The Justice Department on Monday called out local governments in New York City, Portland, and Seattle for failing to curb criminal activity and "permitting anarchy, violence, and destruction" during a wave of anti-police demonstrations this summer.
According to the Justice Department’s press release, the three cities failed to protect citizens’ safety and property and refused to support their police departments’ efforts to curb "widespread or sustained violence and destruction" after demonstrations began in late May. The department's list follows President Donald Trump’s push to cut federal funding from cities that allowed and enabled riots to persist throughout the summer, as expressed in a Sept. 2 memorandum.
Attorney General William Barr said federal dollars should not be "wasted" on state and local governments that cannot protect citizens' lives and property.
"When state and local leaders impede their own law enforcement officers and agencies from doing their jobs, it endangers innocent citizens who deserve to be protected, including those who are trying to peacefully assemble and protest," Barr said. "We cannot allow federal tax dollars to be wasted when the safety of the citizenry hangs in the balance."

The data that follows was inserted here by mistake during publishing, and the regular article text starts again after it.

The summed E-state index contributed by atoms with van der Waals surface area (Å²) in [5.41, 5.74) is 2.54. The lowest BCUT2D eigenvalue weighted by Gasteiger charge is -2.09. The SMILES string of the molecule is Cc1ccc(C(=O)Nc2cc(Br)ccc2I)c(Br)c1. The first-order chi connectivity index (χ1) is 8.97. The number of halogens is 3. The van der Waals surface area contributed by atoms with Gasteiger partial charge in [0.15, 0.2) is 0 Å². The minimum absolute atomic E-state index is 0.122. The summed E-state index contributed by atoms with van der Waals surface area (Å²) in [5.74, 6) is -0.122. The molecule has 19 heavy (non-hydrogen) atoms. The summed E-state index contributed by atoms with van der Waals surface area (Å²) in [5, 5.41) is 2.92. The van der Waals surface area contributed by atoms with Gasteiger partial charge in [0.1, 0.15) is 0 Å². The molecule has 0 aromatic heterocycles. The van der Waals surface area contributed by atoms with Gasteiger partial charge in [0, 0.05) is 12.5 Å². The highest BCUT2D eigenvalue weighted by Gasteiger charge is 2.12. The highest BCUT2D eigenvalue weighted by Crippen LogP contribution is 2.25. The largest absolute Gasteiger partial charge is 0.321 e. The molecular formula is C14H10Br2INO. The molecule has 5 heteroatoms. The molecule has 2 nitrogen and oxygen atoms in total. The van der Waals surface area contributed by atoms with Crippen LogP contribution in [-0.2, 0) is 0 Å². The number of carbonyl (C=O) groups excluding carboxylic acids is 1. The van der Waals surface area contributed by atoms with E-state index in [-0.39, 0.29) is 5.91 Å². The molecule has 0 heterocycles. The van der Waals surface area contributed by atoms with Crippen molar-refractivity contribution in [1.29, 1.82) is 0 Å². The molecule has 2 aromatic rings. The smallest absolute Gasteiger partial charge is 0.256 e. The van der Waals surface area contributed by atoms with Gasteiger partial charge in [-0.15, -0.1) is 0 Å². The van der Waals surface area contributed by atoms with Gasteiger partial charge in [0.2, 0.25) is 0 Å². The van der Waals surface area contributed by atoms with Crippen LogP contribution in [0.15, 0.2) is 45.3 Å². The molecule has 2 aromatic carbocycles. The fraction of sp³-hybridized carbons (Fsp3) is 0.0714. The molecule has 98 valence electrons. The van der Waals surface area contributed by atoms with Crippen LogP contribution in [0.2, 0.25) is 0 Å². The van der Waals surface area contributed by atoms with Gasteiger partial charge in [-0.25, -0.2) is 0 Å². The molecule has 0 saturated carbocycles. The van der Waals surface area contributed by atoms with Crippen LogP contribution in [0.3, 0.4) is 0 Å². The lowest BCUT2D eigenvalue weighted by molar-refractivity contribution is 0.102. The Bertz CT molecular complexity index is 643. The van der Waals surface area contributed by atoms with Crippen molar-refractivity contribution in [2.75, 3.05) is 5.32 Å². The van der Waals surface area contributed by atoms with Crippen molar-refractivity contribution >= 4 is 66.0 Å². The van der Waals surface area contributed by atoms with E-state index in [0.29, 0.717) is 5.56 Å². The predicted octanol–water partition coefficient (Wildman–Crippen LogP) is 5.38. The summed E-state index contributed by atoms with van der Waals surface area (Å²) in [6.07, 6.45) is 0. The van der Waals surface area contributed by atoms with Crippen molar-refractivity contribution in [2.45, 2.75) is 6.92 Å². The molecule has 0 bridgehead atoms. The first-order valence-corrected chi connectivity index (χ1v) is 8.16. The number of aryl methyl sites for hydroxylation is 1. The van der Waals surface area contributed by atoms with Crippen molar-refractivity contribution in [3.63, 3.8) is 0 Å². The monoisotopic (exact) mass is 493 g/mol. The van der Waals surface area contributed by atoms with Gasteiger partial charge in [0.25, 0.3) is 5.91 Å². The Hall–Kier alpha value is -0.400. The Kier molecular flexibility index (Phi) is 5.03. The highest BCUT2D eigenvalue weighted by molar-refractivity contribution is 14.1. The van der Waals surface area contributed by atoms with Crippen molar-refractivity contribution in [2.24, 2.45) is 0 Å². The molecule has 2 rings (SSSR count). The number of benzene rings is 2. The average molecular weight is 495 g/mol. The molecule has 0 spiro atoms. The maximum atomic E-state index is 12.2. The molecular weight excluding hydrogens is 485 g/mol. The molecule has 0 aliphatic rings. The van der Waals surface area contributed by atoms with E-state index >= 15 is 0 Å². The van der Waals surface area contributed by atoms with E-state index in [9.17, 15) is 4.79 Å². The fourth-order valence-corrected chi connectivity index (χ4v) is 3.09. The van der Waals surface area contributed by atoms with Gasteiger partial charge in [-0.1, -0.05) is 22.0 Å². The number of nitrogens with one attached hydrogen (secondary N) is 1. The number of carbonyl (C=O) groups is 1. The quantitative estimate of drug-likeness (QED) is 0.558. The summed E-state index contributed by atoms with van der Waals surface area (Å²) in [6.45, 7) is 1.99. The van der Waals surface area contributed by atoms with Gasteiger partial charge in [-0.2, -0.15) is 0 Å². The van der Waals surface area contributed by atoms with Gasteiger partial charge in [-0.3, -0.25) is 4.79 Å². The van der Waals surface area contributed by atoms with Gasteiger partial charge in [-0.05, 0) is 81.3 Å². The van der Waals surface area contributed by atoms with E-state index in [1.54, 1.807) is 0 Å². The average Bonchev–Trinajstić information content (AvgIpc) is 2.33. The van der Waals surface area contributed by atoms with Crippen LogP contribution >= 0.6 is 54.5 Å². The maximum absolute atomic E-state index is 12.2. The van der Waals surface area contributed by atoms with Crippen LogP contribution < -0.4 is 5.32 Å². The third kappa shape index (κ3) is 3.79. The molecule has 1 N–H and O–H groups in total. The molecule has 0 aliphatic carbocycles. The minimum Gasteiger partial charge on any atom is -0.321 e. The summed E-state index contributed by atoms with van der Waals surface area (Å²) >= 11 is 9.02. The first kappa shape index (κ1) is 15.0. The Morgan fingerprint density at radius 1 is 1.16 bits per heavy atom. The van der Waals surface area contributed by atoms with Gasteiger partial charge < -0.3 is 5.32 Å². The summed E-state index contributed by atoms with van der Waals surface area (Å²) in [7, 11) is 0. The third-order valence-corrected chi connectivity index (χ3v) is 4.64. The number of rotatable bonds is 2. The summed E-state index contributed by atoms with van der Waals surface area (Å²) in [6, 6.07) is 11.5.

New York City, Portland, and Seattle all experienced upticks in crimes corresponding with the outbreak of violent demonstrations, the Justice Department noted in the press release—and, at the same time, all three cities moved forward with legislation to defund their police departments. New York City mayor Bill de Blasio (D.) approved a $1 billion NYPD budget cut in June, the same month that the Portland city council passed a $15 million police department budget cut. Seattle City Council passed a series of police department budget cuts in August, which led Carmen Best, the city’s first black female police chief, to resign.
The Justice Department said that it would continue to identify other jurisdictions that failed to stymie destructive demonstrations this summer.
An Axios report released last week found that the first two weeks of protests alone cost insurance agencies up to $2 billion, more than any other event of civil unrest in U.S. history. Protests began in late May following the deaths of George Floyd and Breonna Taylor.